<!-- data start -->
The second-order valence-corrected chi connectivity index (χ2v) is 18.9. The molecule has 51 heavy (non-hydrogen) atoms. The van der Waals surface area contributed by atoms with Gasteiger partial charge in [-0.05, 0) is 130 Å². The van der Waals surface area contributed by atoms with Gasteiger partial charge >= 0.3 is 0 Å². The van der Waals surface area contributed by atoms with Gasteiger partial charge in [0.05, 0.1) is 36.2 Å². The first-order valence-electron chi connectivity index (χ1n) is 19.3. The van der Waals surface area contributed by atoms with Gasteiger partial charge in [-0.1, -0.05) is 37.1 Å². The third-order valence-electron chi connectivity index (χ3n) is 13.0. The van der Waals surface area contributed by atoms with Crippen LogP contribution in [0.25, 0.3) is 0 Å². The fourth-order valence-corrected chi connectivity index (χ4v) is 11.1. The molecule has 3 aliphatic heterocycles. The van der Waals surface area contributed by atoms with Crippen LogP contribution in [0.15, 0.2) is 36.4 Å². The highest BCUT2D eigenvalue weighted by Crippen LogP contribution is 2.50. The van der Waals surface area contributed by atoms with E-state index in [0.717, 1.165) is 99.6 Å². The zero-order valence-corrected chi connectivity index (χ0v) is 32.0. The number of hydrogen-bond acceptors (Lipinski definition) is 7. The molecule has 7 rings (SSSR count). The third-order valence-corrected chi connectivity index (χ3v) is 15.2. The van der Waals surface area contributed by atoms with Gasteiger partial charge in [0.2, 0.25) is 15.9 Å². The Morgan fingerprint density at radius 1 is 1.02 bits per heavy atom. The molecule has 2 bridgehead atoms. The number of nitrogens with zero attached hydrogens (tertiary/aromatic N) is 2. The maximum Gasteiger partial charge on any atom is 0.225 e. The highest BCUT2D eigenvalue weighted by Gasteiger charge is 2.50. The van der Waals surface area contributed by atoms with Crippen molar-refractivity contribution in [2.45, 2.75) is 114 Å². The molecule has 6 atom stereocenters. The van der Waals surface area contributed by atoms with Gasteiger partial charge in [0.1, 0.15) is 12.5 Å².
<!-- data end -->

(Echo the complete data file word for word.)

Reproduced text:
The second-order valence-corrected chi connectivity index (χ2v) is 18.9. The molecule has 51 heavy (non-hydrogen) atoms. The van der Waals surface area contributed by atoms with Gasteiger partial charge in [-0.05, 0) is 130 Å². The van der Waals surface area contributed by atoms with Gasteiger partial charge >= 0.3 is 0 Å². The van der Waals surface area contributed by atoms with Gasteiger partial charge in [0.05, 0.1) is 36.2 Å². The first-order valence-electron chi connectivity index (χ1n) is 19.3. The van der Waals surface area contributed by atoms with Gasteiger partial charge in [-0.1, -0.05) is 37.1 Å². The third-order valence-electron chi connectivity index (χ3n) is 13.0. The van der Waals surface area contributed by atoms with Crippen LogP contribution in [0.25, 0.3) is 0 Å². The fourth-order valence-corrected chi connectivity index (χ4v) is 11.1. The molecule has 3 aliphatic heterocycles. The van der Waals surface area contributed by atoms with Crippen LogP contribution in [0.15, 0.2) is 36.4 Å². The highest BCUT2D eigenvalue weighted by Crippen LogP contribution is 2.50. The van der Waals surface area contributed by atoms with E-state index in [0.717, 1.165) is 99.6 Å². The zero-order valence-corrected chi connectivity index (χ0v) is 32.0. The number of hydrogen-bond acceptors (Lipinski definition) is 7. The molecule has 7 rings (SSSR count). The third-order valence-corrected chi connectivity index (χ3v) is 15.2. The van der Waals surface area contributed by atoms with Gasteiger partial charge in [0.2, 0.25) is 15.9 Å². The Morgan fingerprint density at radius 1 is 1.02 bits per heavy atom. The molecule has 2 bridgehead atoms. The number of nitrogens with zero attached hydrogens (tertiary/aromatic N) is 2. The maximum Gasteiger partial charge on any atom is 0.225 e. The highest BCUT2D eigenvalue weighted by Gasteiger charge is 2.50. The van der Waals surface area contributed by atoms with Crippen molar-refractivity contribution in [2.45, 2.75) is 114 Å². The molecule has 6 atom stereocenters. The van der Waals surface area contributed by atoms with Gasteiger partial charge in [0.1, 0.15) is 12.5 Å².